Ever think about the food you eat? This Tiger does. As a child, he picked peaches each summer on his parents’ farm. Today, he conducts research on them as well as a variety of other fruits and vegetables. Consistent with Clemson’s land-grant mission, this Tiger shares best practices with farmers and educates the public – […]
In their ongoing quest to revive and preserve ancestral grains, a Clemson University scientist and his collaborators have begun the process of restoring a nearly extinct variety of wheat that traces its American roots to the 1700s.
Clemson University’s Advanced Plant Technology Program — headed by geneticist Stephen Kresovich and comprised of a multifaceted team of renowned scientists — continues to stretch the limits of agricultural research in genetics, bioinformatics, computational biology and robotics.
In the scientific community, opinions vary as to when human beings will finally use up Earth’s underground reserves of petroleum. Thirty years? Fifty years? One hundred years? Biofuel, which is broadly defined as a fuel produced directly or indirectly from plant materials and animal waste, is a recycled product that is friendly to the environment.
BLACKVILLE — Watermelon growers could earn about $1,500 more per acre with timely fungicide applications, according to Clemson University Extension specialist Anthony Keinath. And if they apply pesticides in the evening, they’re less likely to disturb bees, important pollinators for fruit and vegetable production, said Extension bee specialist Jennifer Tsuruda.
Talk about going out on a high note. Paul M. Horton, better known simply as “Mac,” has retired after more than 45 years as a student, faculty member and administrator in Public Service and Agriculture at Clemson University.
Clemson University’s Institute of Translational Genomics, led by geneticist Stephen Kresovich, has been awarded $6 million by Advanced Research Projects Agency-Energy as one of six projects seeking to accelerate the development of sustainable energy crops for the production of renewable transportation fuels.
A new public-private partnership led by Clemson University and a worldwide biomass and bioenergy producer will research the use of crops that can both open new markets for South Carolina landowners and support the growing global demand for renewable energy.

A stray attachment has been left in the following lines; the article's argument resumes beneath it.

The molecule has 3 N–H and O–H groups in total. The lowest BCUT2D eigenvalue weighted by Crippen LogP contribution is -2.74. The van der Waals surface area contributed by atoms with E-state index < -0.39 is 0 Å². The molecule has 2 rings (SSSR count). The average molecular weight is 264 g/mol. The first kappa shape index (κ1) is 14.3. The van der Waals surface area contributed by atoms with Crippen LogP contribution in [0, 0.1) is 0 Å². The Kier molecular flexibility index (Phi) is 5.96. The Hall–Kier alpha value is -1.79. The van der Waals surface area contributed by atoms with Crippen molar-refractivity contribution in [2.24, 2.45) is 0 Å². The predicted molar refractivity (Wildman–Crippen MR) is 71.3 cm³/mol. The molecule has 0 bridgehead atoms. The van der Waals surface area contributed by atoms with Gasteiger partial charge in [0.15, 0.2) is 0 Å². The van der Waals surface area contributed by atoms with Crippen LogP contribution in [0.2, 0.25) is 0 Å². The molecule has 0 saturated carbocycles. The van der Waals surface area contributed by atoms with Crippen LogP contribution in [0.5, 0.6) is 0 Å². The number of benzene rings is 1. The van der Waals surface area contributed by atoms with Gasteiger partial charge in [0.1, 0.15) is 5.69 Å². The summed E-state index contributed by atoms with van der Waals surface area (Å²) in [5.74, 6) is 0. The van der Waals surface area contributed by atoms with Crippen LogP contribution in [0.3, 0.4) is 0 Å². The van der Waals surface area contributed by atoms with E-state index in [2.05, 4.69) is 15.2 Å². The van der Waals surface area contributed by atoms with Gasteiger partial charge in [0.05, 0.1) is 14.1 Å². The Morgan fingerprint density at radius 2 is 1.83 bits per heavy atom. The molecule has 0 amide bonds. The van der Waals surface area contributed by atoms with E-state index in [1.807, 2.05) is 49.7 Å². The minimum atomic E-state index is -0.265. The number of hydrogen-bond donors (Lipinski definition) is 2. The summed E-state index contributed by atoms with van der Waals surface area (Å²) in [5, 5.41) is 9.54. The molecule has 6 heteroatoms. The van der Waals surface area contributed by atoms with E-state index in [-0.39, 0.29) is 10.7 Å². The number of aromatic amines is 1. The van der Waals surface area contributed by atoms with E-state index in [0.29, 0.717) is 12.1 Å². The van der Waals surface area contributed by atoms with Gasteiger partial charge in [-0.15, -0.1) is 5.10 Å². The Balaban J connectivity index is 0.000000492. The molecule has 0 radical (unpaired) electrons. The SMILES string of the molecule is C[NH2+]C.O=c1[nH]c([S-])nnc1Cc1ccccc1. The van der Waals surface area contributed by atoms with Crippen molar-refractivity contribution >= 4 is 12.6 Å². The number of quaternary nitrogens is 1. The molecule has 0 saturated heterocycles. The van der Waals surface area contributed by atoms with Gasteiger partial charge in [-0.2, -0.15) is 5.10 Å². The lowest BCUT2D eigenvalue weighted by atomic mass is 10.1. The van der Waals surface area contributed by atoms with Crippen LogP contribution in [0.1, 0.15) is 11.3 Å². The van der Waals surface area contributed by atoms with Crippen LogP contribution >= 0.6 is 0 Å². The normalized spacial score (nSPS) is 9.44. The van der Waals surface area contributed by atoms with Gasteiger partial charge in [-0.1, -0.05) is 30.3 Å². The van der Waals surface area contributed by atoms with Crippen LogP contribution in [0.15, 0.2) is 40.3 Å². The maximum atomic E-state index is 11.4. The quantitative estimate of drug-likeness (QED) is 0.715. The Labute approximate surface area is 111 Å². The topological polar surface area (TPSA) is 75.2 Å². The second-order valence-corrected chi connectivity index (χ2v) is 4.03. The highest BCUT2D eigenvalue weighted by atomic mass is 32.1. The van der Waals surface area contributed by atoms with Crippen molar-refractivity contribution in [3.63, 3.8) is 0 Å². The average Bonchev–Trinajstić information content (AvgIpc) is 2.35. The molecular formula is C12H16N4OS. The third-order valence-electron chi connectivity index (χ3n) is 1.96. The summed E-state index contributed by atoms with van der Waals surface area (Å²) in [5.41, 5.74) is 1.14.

Though a drizzly rain put a damper on the day, the 20th annual Sparkleberry Country Fair attracted almost 15,000 umbrella-toting adults and children eager to step over a few puddles in search of food and fun. The fair was held on the expansive grounds of Clemson University’s Sandhill Research and Education Center.
The next time you find yourself looking for a needle in a haystack, you might want to make friends with someone who can hook you up to a supercomputer. In the time it will take you to examine the first stem, the computer will have sorted through the entire stack, found the needle and returned everything to its original condition, neat as can be.
Talk about an enormous appetite. Earth is strained – some think nearly to the breaking point – by 7.3 billion people. How do we feed them all? How do we keep them cool in the summer and warm in the winter? How do we maintain livable environments? And eventually, how do we avoid a frightening outcome straight out of a science fiction novel?
“It’s alive!” Though in this case, we’re not talking about the Frankenstein monster. We’re talking about soil.
There’s a lot of waste in the world — literally and figuratively — but thanks to a harmless little fly, some of this waste is being recycled and turned into a slew of beneficial products.
Clemson University researchers and educators are finding ways to turn up the heat without turning on a heater. And it’s free — via nature. Shawn Jadrnicek, farm manager for the university’s Student Organic Farm, is combining food waste from Clemson’s cafeterias and wood mulch from local producers to heat water to warm the farm’s greenhouses and for a variety of other purposes.
South Carolina agribusiness professionals took to the Statehouse recently to tell lawmakers how vital Clemson University is to the revenue and jobs they bring to the state.